Main Canal Modernization Studies
The Canal Modernization Project is a multiyear effort that continues the Contra Costa Water District's history of improving its existing water infrastructure. The aim of the project is to study alternative facility configurations that could provide a modern conveyance system to meet long-term needs for safe, reliable and cost-effective conveyance.
The Contra Costa Canal is a 48-mile aqueduct constructed in the 1930s and 40s to meet agricultural and industrial needs of the time. Throughout its 80-plus years, the area surrounding the canal has become urbanized and the canal now conveys water for municipal, commercial and industrial needs.
The Contra Costa Canal has two distinguishable segments:
- Main Canal: The Main Canal is a 26-mile stretch from the District's Rock Slough intake to Clyde. This section of the canal delivers 99% of the District's untreated water.
- Loop Canal: The Loop Canal is a smaller, 22-mile section that carries water through Concord, Walnut Creek and Pleasant Hill before ending in Martinez. The Loop Canal provides redundancy to the District's Shortcut Pipeline and serves about 200 small water users for most of the year.
These studies are focused on evaluating options to modernize the Main Canal.
Challenges of an Open Water Canal
The Main Canal faces challenges and risks to continue providing safe, high-quality water that are exacerbated by the current demands and urbanization. These challenges and risks include:
- Life safety: The canal presents a hazard to those who cross the fence lines.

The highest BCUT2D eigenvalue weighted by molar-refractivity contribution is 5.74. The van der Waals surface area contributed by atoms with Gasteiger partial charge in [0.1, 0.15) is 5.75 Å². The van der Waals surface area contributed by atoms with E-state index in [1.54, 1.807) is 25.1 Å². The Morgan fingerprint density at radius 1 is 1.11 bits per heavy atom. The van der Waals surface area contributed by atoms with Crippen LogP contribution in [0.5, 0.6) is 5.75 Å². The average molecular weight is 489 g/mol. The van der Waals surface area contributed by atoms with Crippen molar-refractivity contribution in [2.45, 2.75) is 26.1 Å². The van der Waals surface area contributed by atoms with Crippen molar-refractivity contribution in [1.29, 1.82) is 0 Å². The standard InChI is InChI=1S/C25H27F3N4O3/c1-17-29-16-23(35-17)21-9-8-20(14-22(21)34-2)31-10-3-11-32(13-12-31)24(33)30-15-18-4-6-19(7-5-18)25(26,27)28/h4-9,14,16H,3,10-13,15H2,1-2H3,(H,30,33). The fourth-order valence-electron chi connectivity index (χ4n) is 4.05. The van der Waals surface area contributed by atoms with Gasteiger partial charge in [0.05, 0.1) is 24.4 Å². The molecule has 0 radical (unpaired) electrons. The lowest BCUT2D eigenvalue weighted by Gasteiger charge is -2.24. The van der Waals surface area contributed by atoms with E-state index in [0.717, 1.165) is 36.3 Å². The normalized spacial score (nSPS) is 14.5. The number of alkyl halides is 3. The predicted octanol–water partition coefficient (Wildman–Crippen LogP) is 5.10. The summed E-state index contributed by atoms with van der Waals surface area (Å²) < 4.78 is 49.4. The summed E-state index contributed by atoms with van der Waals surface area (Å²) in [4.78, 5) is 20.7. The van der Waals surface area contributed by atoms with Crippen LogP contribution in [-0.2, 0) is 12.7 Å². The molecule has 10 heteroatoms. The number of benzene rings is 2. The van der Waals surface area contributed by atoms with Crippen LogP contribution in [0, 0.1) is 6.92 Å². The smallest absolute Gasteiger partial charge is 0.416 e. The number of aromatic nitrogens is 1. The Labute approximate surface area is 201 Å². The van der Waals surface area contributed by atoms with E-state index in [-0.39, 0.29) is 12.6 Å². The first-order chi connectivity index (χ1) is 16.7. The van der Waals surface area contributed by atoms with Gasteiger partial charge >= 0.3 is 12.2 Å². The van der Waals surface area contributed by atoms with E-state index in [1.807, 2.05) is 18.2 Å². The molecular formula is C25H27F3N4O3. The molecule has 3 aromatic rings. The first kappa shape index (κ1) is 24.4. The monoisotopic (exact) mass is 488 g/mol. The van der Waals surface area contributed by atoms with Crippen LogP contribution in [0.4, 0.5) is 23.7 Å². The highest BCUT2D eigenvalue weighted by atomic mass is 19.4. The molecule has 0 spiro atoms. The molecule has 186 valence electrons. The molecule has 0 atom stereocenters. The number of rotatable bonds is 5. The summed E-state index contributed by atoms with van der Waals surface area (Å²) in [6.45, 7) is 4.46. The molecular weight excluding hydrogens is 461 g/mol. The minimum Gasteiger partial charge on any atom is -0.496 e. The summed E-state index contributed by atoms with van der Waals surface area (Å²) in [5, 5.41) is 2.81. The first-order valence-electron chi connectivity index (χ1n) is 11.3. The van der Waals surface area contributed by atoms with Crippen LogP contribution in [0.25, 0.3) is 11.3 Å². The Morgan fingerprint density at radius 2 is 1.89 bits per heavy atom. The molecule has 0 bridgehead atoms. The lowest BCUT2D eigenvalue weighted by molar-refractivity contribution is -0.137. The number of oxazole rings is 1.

- Water quality: The open canal is vulnerable to water quality degradation, including algae that grows naturally within the canal, and contaminants from storm water runoff and spills.
- Water supply: Earthquakes and landslides pose a risk to both the canal itself and the ability of the District to supply raw water to customers and its own treatment plants. Also, water is lost through evaporation and seepage through cracks in the aging concrete.
- Increasing maintenance costs: Costs to preserve the existing water conveyance system are forecasted to increase as the canal system ages.
Modernizing the Main Canal
The District is conducting a two-year study for advance planning and technical analysis for canal modernization. During this time, the District will:
- Determine alternative facility configurations that are hydraulically feasible and meet operating conditions
- Evaluate construction sequencing and approaches to maintain water supply and service
- Review storm water management impacts and identify concepts for mitigation
- Begin discussions with stakeholder agencies
- Complete cost estimating and economic analyses